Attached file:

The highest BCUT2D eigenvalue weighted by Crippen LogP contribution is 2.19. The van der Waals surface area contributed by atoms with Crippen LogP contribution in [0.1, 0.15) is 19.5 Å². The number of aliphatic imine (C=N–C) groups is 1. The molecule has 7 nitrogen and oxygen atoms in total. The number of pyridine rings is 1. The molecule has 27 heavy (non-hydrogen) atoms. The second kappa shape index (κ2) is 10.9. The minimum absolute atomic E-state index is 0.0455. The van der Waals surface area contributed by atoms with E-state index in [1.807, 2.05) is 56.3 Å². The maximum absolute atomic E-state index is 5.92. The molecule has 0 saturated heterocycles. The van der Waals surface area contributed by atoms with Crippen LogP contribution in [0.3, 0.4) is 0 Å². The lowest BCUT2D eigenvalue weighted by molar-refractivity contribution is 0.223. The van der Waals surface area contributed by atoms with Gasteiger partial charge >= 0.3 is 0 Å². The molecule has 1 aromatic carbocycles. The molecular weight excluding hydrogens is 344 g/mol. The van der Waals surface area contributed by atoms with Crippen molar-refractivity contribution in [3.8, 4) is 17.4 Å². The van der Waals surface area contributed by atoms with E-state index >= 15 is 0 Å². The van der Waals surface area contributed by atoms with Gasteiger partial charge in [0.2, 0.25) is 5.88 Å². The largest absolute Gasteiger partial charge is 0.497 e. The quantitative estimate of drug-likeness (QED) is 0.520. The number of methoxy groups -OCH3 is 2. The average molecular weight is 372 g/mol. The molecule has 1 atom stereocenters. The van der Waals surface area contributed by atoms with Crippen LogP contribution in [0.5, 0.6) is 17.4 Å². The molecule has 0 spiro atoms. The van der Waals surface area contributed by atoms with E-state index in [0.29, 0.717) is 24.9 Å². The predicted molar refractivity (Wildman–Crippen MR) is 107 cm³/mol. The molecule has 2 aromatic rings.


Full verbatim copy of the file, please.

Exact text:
The highest BCUT2D eigenvalue weighted by Crippen LogP contribution is 2.19. The van der Waals surface area contributed by atoms with Crippen LogP contribution in [0.1, 0.15) is 19.5 Å². The number of aliphatic imine (C=N–C) groups is 1. The molecule has 7 nitrogen and oxygen atoms in total. The number of pyridine rings is 1. The molecule has 27 heavy (non-hydrogen) atoms. The second kappa shape index (κ2) is 10.9. The minimum absolute atomic E-state index is 0.0455. The van der Waals surface area contributed by atoms with E-state index in [1.807, 2.05) is 56.3 Å². The maximum absolute atomic E-state index is 5.92. The molecule has 0 saturated heterocycles. The van der Waals surface area contributed by atoms with Crippen LogP contribution in [0.3, 0.4) is 0 Å². The lowest BCUT2D eigenvalue weighted by molar-refractivity contribution is 0.223. The van der Waals surface area contributed by atoms with Gasteiger partial charge >= 0.3 is 0 Å². The molecule has 1 aromatic carbocycles. The molecular weight excluding hydrogens is 344 g/mol. The van der Waals surface area contributed by atoms with Crippen molar-refractivity contribution in [3.8, 4) is 17.4 Å². The van der Waals surface area contributed by atoms with E-state index >= 15 is 0 Å². The van der Waals surface area contributed by atoms with Gasteiger partial charge in [0.2, 0.25) is 5.88 Å². The largest absolute Gasteiger partial charge is 0.497 e. The quantitative estimate of drug-likeness (QED) is 0.520. The number of methoxy groups -OCH3 is 2. The average molecular weight is 372 g/mol. The molecule has 1 atom stereocenters. The van der Waals surface area contributed by atoms with Crippen LogP contribution in [0.5, 0.6) is 17.4 Å². The molecule has 0 spiro atoms. The van der Waals surface area contributed by atoms with E-state index in [0.29, 0.717) is 24.9 Å². The predicted molar refractivity (Wildman–Crippen MR) is 107 cm³/mol. The molecule has 2 aromatic rings.